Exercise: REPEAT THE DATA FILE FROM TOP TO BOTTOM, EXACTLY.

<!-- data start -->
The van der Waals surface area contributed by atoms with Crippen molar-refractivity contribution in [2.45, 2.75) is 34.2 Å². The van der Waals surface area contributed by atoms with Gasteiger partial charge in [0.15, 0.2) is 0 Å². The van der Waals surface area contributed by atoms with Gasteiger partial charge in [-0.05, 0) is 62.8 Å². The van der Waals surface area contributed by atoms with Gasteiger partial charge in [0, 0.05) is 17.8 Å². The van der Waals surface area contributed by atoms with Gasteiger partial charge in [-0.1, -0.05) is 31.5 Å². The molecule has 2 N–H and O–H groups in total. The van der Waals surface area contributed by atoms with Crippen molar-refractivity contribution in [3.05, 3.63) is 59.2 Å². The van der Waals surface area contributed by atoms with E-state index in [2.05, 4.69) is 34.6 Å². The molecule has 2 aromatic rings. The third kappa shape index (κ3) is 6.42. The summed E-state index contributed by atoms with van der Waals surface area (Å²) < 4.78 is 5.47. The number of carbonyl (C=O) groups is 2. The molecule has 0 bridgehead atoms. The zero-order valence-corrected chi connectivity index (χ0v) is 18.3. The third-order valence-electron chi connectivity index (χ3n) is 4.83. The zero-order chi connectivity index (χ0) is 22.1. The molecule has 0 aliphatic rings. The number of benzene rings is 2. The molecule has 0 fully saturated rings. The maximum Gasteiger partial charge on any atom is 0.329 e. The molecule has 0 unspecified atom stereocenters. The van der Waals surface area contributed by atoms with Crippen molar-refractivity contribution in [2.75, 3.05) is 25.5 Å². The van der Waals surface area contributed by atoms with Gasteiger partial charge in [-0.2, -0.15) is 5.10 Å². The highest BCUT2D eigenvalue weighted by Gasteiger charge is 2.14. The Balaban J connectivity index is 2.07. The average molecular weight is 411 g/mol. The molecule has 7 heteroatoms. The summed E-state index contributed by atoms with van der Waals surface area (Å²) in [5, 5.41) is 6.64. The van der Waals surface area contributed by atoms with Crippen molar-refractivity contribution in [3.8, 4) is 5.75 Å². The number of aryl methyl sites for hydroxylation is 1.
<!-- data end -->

The van der Waals surface area contributed by atoms with Crippen molar-refractivity contribution in [2.45, 2.75) is 34.2 Å². The van der Waals surface area contributed by atoms with Gasteiger partial charge in [0.15, 0.2) is 0 Å². The van der Waals surface area contributed by atoms with Gasteiger partial charge in [-0.05, 0) is 62.8 Å². The van der Waals surface area contributed by atoms with Gasteiger partial charge in [0, 0.05) is 17.8 Å². The van der Waals surface area contributed by atoms with Gasteiger partial charge in [-0.1, -0.05) is 31.5 Å². The molecule has 2 N–H and O–H groups in total. The van der Waals surface area contributed by atoms with Crippen molar-refractivity contribution in [3.05, 3.63) is 59.2 Å². The van der Waals surface area contributed by atoms with E-state index in [2.05, 4.69) is 34.6 Å². The molecule has 2 aromatic rings. The third kappa shape index (κ3) is 6.42. The summed E-state index contributed by atoms with van der Waals surface area (Å²) < 4.78 is 5.47. The number of carbonyl (C=O) groups is 2. The molecule has 0 bridgehead atoms. The zero-order valence-corrected chi connectivity index (χ0v) is 18.3. The third-order valence-electron chi connectivity index (χ3n) is 4.83. The zero-order chi connectivity index (χ0) is 22.1. The molecule has 0 aliphatic rings. The number of benzene rings is 2. The molecule has 0 fully saturated rings. The maximum Gasteiger partial charge on any atom is 0.329 e. The molecule has 0 unspecified atom stereocenters. The van der Waals surface area contributed by atoms with Crippen molar-refractivity contribution in [2.75, 3.05) is 25.5 Å². The van der Waals surface area contributed by atoms with Gasteiger partial charge in [-0.2, -0.15) is 5.10 Å². The highest BCUT2D eigenvalue weighted by Gasteiger charge is 2.14. The Balaban J connectivity index is 2.07. The average molecular weight is 411 g/mol. The molecule has 7 heteroatoms. The summed E-state index contributed by atoms with van der Waals surface area (Å²) in [5, 5.41) is 6.64. The van der Waals surface area contributed by atoms with Crippen molar-refractivity contribution in [3.8, 4) is 5.75 Å². The number of aryl methyl sites for hydroxylation is 1.